Filming in the Forest? Know When You Need a Permit

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The Authority

The Act of May 26,2000 (Public Law 103-206), authorizes the Forest Service to establish a fee system for commercial filming activities based on the number of days, the size of the film crew and the type of equipment used. This law allows for the retention of fees, with the expectation permit applicants are responded to in a timely manner.

When is a permit required for commercial filming?

The Forest Service requires a special use permit when the commercial filming or still photography activity occurs on or impacts National Forest System land, roads, resources or Forest Service facilities.

A permit is required for commercial filming and sound recording on the National Forest System Lands which involves:

  1. The advertisement of product or service;
  2. Creation of a product for sale, including a film, videotape, digital image, television broadcast, or documentary (e.g. wildlife, natural or historic features, sporting event, etc.) created for the purpose of generating income; or
  3. Use of actors, models, sets or props.
When is a permit required for still photography?

A permit is required for still photography on National Forest System Lands if:

  1. The photo uses models, sets or props not part of the sites natural or cultural resources or administrative facilities;
  2. A permit MAY be required for still photography which does not involve models, sets or props when:
    1. It takes place at a location where members of the public are generally not allowed;
    2. The Forest Service would be likely to incur additional administrative costs to permit or monitor the activity.
When is a Permit is Not Needed?
  1. Noncommercial, recreational, video recording;
  2. Commercial photography of landscapes and scenery which does not include models, sets, or props in areas open to the public;
  3. For journalism: breaking news and most news documentaries.
How do I apply for a permit?

Contact the Forest Service Ranger District office responsible for managing the area as soon as possible. The proponent will need to give details of the proposed commercial filming or still photography project, desired location, and the activities or special effects planned.

Unique Situations
  1. Commercial filming in a congressionally designated wilderness area are less likely to be approved. Additional screening and review are required to preserve the unique characteristics of a designated wilderness area.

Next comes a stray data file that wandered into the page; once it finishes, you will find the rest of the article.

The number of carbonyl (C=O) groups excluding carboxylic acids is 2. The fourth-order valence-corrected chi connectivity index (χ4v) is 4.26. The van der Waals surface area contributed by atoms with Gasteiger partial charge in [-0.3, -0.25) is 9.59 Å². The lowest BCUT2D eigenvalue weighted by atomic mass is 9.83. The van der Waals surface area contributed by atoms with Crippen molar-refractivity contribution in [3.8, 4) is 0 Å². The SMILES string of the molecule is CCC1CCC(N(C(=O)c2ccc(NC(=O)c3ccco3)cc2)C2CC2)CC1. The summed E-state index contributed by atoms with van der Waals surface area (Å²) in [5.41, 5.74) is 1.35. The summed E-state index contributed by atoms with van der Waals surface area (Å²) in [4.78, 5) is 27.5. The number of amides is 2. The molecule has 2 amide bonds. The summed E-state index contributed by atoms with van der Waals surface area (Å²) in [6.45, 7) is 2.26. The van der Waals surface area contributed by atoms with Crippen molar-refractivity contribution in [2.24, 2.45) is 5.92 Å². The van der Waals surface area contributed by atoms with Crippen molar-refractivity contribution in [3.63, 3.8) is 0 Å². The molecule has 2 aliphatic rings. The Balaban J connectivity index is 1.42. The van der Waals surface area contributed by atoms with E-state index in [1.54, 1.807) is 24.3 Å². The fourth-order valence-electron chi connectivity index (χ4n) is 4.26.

2. Unmanned aerial vehicles (drones) used in commercial filming require compliance with Federal Aviation Administration regulations.
Will I need Insurance and Bonding?

Insurance and performance bonds are sometimes necessary to protect the public interest. Exact needs can’t be determined until a proposal is submitted, but commercial insurance, a bond or both may be required.

What does it cost?

Fees: Land use fees and additional administrative fees may apply for all commercial filming activities. The land use fee is based on the number of days of filming, activities, the size of the film crew, and the amount of equipment. Additional administrative costs may apply to cover processing an application and monitoring a permitted use..

Now What?

This is a brief introduction to filming. Please contact your local Forest Service office to start the process. Locations and phone numbers can be found at:

https://www.fs.usda.gov/Internet/FSE_DOCUMENTS/fseprd551709.pdf

and Interactive Visitor’s Map: https://www.fs.fed.us/ivm/.

Featured image provided by Mike Blakeman, Rio Grande National Forest Public Affairs Officer

Jill Corbin Colorado Office of Economic Development and International Trade (303) 892-3840 oedit.info@state.co.us
Jill Corbin Colorado Office of Economic Development and International Trade (303) 892-3840 oedit.info@state.co.us
Jill Corbin Colorado Office of Economic Development and International Trade (303) 892-3840 oedit.info@state.co.us
Jill Corbin Colorado Office of Economic Development and International Trade (303) 892-3840 oedit.info@state.co.us